Black Grace NZ Dance group review


Recently I wrote a post promoting the upcoming Black Grace New Zealand Dancers in Delft and now have the pleasure of writing a review.

I attended on February 11th, 2016 at the Theater de Veste in Delft.  What a powerful performance!  My Australian friend and I sat captivated the whole time.  It was a relatively short evening at just over an hour, but there was more than enough energy packed into that time.

Eight+ amazing dancers took us on a journey, narrated in between by the very talented and charming artistic director and choreographer, Neil Ieremia.  The program brought together five performances, selected from over 20 years of the Black Grace repertoire:

Pati Pati: amazing use of body percussion, influenced by the Samoan Sasa (seated dance) and Fa’ataupati (slap dance).  This just blew me away at how incredibly rhythmic and hypnotic it was, and what is possible with the body.  Both a workout and work of art for the dancers!  And a privilege for the audience.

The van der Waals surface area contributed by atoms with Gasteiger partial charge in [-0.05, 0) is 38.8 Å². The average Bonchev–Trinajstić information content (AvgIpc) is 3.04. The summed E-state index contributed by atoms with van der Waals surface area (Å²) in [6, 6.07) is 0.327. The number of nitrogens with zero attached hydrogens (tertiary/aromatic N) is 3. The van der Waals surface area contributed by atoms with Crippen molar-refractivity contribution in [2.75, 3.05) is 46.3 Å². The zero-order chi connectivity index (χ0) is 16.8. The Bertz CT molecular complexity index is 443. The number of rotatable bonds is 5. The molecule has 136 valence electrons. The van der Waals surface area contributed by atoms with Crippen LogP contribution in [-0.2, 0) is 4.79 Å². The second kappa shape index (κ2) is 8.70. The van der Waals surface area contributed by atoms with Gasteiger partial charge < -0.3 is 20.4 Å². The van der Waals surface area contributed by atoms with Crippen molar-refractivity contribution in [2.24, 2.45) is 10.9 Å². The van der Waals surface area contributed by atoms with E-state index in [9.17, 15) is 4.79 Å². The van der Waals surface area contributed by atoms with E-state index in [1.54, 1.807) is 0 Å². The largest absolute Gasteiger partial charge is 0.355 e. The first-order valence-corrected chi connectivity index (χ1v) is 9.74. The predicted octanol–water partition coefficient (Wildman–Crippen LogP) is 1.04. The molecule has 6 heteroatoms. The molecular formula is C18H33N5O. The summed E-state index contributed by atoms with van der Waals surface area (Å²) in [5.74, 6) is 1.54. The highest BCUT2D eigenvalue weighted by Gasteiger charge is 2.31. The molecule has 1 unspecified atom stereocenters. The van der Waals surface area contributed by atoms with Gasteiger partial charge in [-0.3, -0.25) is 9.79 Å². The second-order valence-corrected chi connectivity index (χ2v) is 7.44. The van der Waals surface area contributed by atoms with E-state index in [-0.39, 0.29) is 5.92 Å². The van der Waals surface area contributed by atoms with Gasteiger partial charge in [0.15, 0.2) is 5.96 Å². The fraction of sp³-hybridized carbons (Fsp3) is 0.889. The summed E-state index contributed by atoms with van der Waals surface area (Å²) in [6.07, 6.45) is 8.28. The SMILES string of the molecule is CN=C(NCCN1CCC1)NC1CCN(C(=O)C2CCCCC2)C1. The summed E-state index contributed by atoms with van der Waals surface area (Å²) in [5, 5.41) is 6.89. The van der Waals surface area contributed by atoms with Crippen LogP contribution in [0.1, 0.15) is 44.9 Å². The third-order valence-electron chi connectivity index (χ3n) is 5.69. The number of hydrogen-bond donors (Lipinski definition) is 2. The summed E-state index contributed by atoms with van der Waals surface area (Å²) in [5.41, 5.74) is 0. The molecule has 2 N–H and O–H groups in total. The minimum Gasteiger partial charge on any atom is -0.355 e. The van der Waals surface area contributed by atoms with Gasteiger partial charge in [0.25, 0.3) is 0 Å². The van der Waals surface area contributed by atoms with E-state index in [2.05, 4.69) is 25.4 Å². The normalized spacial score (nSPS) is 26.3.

Human Language: inspired by the body language between men and women at the spark of romance.  I loved the use of balloons in this piece – clever, colourful and funny.  Neil explained that this routine was developed when women first joined the originally all-male dance group.

Gathering Clouds: related to personal experiences of an article Niel read about immigration from the islands and the effect on the New Zealand economy.  It was an interesting mix of music and movement, bringing together drumming, prayer, and classical music.

Mother Mother: this was first developed for a video clip for the band Fat Freddy’s Drop, and I will post the online version of it below.  It was performed slightly differently I think, but this video gives you an idea of the talent of the dancers….and I love the song too!

Minoi: a unique mix of Samoan dancing with the Fa’ataupati (slap dance) and even Sesame Street!  (You had to be there to understand how this just worked).  I found an early online version clip here: 

While in the Netherlands, Black Grace also performed in Drachten, Groningen, Helen and Tilburg.

The words that come to mind when thinking about the whole performance are power, strength, rawness, and, of course, grace.  I’m not quite sure how to explain it, but there is something really special about the angles the dancers use, the movements are not like I’ve seen in any other dance performances before.  The closest I’ve seen is the Haka, but this was much broader than that.  Overall, it evokes many positive emotions and even ancient memories.  Beautiful.

If you ever have the chance to see these dynamic dancers anywhere in the world, I highly recommend you take it.


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